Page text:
Anyway, I’ve just returned from a short hike around the Kathmandu valley with the ever-perky “Mr. Nepal.” We left the smoggy haze of Kathmandu for Bhaktapur (where “The Little Buddha” was filmed) and began our hike for Nagakot which reputedly affords a spectacular view of the Himalayas, including Everest. Now, since I arrived in Nepal I had yet to see real dipped in the wool mountain. It being the tail end of the monsoon season, the Kathmandu valley was blanketed with a thick layer of clouds every day. I was beginning to think that the Himalayas were, in fact, an elaborate ruse devised by the tourist board.

Outside of Bhaktapur, Udhap (aka Mr. Nepal) asked a goat herder which was the best path to Nagakot since his favorite trail had been washed out from monsoonal rains. He lead us to one trail which probably was the fast route, because it went straight up the mountain. Panting and sweaty, we eventually stumbled onto the one and only paved road to Nagakot. We stopped by a food cart selling Fanta and coconut meat and checked our shoes and socks for leeches.

Like finding a wedding ring in your Ballpark frank, discovering a leech dangling from one of your appendages is one of life’s less pleasant experiences. Leeches are common in Nepal and India during the Monsoon and immediately after. They frequently hide in tall grass or they drop from trees. The earlobe, I heard is a favorite sucking ground. I always imagined leeches as looking like vampire slugs but, in fact,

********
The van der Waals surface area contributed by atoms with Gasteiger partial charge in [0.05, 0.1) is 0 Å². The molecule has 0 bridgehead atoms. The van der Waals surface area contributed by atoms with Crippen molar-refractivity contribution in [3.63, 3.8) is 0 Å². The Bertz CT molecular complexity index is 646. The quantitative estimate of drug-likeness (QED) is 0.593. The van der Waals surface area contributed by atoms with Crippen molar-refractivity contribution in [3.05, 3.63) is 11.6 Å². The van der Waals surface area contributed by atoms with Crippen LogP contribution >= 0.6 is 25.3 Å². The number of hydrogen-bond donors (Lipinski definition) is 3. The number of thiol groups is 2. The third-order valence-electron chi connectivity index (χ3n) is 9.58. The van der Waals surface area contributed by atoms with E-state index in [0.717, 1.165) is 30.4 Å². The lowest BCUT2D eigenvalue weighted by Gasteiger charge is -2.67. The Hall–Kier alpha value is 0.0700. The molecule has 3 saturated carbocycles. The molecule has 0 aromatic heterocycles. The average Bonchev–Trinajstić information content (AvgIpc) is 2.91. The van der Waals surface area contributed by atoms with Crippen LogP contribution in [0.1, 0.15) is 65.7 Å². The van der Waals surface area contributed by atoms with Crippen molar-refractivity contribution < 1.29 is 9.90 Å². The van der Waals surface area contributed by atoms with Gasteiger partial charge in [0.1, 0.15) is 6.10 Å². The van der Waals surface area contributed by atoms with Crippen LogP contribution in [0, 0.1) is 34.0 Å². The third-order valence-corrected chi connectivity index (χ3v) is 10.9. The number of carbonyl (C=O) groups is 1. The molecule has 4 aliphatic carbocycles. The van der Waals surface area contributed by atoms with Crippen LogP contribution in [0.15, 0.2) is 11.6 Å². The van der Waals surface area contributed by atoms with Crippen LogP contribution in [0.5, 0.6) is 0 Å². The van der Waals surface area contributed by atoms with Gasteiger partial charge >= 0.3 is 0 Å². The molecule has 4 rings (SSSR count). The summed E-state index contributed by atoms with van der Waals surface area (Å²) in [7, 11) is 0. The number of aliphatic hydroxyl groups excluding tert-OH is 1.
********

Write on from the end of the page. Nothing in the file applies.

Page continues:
having the privilege of looking at one up close as it worked its way up my shoe, they are actually quite small to begin with. Only until after they get a belly full of blood do they swell to slug sizes. I flicked a handful off my shoes, thinking that I had successfully thwarted the leech onslaught. It wasn’t until I reached the hotel and discovered that my sock was drenched in blood that I realized different.